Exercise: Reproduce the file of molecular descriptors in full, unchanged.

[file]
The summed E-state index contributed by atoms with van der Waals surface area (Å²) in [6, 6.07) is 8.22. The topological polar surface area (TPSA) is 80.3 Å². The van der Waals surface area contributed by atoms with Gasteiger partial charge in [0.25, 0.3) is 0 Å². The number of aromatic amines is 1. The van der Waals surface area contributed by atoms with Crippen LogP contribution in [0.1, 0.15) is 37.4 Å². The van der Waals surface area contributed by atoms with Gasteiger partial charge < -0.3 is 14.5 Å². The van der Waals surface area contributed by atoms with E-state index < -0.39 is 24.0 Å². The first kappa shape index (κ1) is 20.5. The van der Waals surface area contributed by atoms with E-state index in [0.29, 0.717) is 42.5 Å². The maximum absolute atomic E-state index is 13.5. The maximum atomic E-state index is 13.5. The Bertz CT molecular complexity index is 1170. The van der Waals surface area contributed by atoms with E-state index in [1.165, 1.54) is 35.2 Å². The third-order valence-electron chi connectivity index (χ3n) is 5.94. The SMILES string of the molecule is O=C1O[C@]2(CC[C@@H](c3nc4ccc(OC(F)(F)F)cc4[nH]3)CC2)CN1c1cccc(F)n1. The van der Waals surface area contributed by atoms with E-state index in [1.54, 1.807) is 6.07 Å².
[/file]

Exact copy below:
The summed E-state index contributed by atoms with van der Waals surface area (Å²) in [6, 6.07) is 8.22. The topological polar surface area (TPSA) is 80.3 Å². The van der Waals surface area contributed by atoms with Gasteiger partial charge in [0.25, 0.3) is 0 Å². The number of aromatic amines is 1. The van der Waals surface area contributed by atoms with Crippen LogP contribution in [0.1, 0.15) is 37.4 Å². The van der Waals surface area contributed by atoms with Gasteiger partial charge < -0.3 is 14.5 Å². The van der Waals surface area contributed by atoms with E-state index < -0.39 is 24.0 Å². The first kappa shape index (κ1) is 20.5. The van der Waals surface area contributed by atoms with E-state index in [0.29, 0.717) is 42.5 Å². The maximum absolute atomic E-state index is 13.5. The maximum atomic E-state index is 13.5. The Bertz CT molecular complexity index is 1170. The van der Waals surface area contributed by atoms with E-state index in [1.165, 1.54) is 35.2 Å². The third-order valence-electron chi connectivity index (χ3n) is 5.94. The SMILES string of the molecule is O=C1O[C@]2(CC[C@@H](c3nc4ccc(OC(F)(F)F)cc4[nH]3)CC2)CN1c1cccc(F)n1. The van der Waals surface area contributed by atoms with E-state index in [1.54, 1.807) is 6.07 Å².